All of the above crews traded one to two months of cruising time for a bit of a cushion in terms of a sales window. Others cruised right up until their firm go-home date and alloted themselves only two weeks after arrival in Australia to get everything prepared: cleaning and repairing the boat as well as packing their things. Then they departed for their home countries, leaving the boat in the hands of a broker. Some are lucky; their boats sell fast. A 2001 Jeanneau Sun Odyssey 43 we know sold sight unseen even before arriving in Australia, and the family flew home within a week of arriving in Brisbane. On the other hand, this approach did not work well for a 1975 Wauquiz Amphitrite 43 ketch that was priced too high. It ended up languishing on the market for months. With no one to keep her up, systems started seizing, and that drove the ultimate selling price down to nearly half of the original asking price eight months down the road.

As I said, many sailors bridge their time between living aboard and heading home with a period of land travel depending on when and where the boat sells. We booked a multi-leg series of flights home to Germany to be able to visit friends and places along the way. Over a period of six weeks, we enjoyed stops in Indonesia, Japan, California, Vancouver, and Calgary. We then spent six weeks with family in Maine before flying on to our home in Germany. The price of that entire ticket (booked through Tickets Round the World was about US$3000 per person, whereas a direct flight would have cost about US$2000. We feel the extra was well spent and we were able to keep our costs minimal thanks to various friends who hosted us throughout that trip. It was a lovely reunion trip, and a great transition time for us: we were still footloose travelers, but had the chance to get used to land life at the same time.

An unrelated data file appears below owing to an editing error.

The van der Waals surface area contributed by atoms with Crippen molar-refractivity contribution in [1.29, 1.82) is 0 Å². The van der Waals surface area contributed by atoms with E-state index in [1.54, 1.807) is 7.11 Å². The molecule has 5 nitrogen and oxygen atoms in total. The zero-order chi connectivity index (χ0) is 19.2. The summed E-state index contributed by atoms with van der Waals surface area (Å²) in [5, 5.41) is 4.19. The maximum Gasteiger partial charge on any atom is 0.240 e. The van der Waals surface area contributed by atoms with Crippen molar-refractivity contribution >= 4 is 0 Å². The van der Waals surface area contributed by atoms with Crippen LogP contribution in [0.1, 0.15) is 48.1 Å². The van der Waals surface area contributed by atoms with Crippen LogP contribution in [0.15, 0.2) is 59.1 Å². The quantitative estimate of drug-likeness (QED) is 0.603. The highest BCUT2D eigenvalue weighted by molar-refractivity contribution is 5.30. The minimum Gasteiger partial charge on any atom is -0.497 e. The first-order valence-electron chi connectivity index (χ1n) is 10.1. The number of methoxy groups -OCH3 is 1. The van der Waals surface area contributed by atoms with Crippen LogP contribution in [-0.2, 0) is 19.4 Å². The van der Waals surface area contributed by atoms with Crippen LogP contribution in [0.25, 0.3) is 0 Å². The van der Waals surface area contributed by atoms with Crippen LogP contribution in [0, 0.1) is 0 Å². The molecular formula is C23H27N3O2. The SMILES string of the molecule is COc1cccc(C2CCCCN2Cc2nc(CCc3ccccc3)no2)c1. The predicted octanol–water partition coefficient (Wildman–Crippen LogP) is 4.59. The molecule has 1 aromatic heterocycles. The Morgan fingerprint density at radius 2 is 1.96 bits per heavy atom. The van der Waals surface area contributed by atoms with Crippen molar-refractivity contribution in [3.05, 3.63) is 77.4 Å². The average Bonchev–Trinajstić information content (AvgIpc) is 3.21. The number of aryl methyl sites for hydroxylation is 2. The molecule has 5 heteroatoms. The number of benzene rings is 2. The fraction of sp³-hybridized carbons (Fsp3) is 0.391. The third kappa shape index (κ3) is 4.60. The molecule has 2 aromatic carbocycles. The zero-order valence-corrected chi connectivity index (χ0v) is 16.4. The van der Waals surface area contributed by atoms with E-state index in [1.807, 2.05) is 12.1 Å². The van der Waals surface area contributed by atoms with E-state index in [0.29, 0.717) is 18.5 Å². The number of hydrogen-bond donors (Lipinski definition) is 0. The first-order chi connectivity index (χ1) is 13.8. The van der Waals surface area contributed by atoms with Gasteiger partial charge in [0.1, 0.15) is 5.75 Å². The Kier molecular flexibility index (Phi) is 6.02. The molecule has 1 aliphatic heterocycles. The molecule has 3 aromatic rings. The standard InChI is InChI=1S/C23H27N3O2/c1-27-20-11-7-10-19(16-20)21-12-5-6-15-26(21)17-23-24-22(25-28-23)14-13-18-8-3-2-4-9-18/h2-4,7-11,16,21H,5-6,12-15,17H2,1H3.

So, now that we’re home, what will we do next? I went straight back to my teaching job at Munich International School, from which I had taken an unpaid leave. Our son went into Grade 5 as scheduled and managed the transition very well. Markus had interviews set up before we returned to Germany (thanks in part to maintaining contacts at the job he left to go cruising) and started his new job within a few weeks of arrival. We had sub-let our rental apartment and loaned out our car in our absence, so it was an exceptionally smooth transition home. We still pine for the freedom, the space, and the open horizon that sailing gave us, and hope to do it again someday. For the foreseeable future, we’ll be land-bound in Europe, but that doesn’t mean we’re not planning the next trip!

In a coming post, I will write about our transition back to land life, so please come visit again or sign up for the mailing list to be notified when new material comes out.